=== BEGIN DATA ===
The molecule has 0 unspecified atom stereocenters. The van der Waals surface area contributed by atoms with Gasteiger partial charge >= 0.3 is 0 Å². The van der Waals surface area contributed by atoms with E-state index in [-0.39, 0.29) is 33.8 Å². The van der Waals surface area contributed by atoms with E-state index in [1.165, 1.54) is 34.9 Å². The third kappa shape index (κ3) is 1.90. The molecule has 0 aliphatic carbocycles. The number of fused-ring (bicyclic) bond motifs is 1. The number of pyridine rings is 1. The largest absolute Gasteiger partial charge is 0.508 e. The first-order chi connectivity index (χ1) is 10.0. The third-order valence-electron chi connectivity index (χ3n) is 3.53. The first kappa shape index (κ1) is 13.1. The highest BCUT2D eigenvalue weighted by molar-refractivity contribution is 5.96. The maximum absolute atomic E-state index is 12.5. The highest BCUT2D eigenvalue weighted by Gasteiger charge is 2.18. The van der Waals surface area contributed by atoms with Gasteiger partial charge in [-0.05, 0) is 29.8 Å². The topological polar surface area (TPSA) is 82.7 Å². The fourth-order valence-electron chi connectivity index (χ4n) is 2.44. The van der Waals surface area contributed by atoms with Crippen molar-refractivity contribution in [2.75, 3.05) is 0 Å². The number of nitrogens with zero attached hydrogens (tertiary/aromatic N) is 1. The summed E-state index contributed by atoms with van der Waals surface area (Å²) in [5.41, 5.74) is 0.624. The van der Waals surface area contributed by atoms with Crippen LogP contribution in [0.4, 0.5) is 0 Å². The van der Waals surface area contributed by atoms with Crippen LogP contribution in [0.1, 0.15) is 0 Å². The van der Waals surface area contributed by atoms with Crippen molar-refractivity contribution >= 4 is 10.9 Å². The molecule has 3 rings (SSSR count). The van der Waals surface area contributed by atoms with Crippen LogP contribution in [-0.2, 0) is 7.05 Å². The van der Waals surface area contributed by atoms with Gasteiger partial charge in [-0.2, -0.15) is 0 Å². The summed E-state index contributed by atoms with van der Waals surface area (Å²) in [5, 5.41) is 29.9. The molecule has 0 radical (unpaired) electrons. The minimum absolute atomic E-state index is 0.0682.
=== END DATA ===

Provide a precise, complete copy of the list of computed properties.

The molecule has 0 unspecified atom stereocenters. The van der Waals surface area contributed by atoms with Gasteiger partial charge >= 0.3 is 0 Å². The van der Waals surface area contributed by atoms with E-state index in [-0.39, 0.29) is 33.8 Å². The van der Waals surface area contributed by atoms with E-state index in [1.165, 1.54) is 34.9 Å². The third kappa shape index (κ3) is 1.90. The molecule has 0 aliphatic carbocycles. The number of fused-ring (bicyclic) bond motifs is 1. The number of pyridine rings is 1. The largest absolute Gasteiger partial charge is 0.508 e. The first-order chi connectivity index (χ1) is 10.0. The third-order valence-electron chi connectivity index (χ3n) is 3.53. The first kappa shape index (κ1) is 13.1. The highest BCUT2D eigenvalue weighted by molar-refractivity contribution is 5.96. The maximum absolute atomic E-state index is 12.5. The highest BCUT2D eigenvalue weighted by Gasteiger charge is 2.18. The van der Waals surface area contributed by atoms with Gasteiger partial charge in [-0.05, 0) is 29.8 Å². The topological polar surface area (TPSA) is 82.7 Å². The fourth-order valence-electron chi connectivity index (χ4n) is 2.44. The van der Waals surface area contributed by atoms with Crippen molar-refractivity contribution in [2.75, 3.05) is 0 Å². The number of nitrogens with zero attached hydrogens (tertiary/aromatic N) is 1. The summed E-state index contributed by atoms with van der Waals surface area (Å²) in [5.41, 5.74) is 0.624. The van der Waals surface area contributed by atoms with Crippen LogP contribution in [0.4, 0.5) is 0 Å². The van der Waals surface area contributed by atoms with Crippen LogP contribution in [0.1, 0.15) is 0 Å². The van der Waals surface area contributed by atoms with Crippen molar-refractivity contribution >= 4 is 10.9 Å². The molecule has 3 rings (SSSR count). The van der Waals surface area contributed by atoms with Crippen LogP contribution in [-0.2, 0) is 7.05 Å². The van der Waals surface area contributed by atoms with Gasteiger partial charge in [-0.2, -0.15) is 0 Å². The summed E-state index contributed by atoms with van der Waals surface area (Å²) in [5, 5.41) is 29.9. The molecule has 0 radical (unpaired) electrons. The minimum absolute atomic E-state index is 0.0682.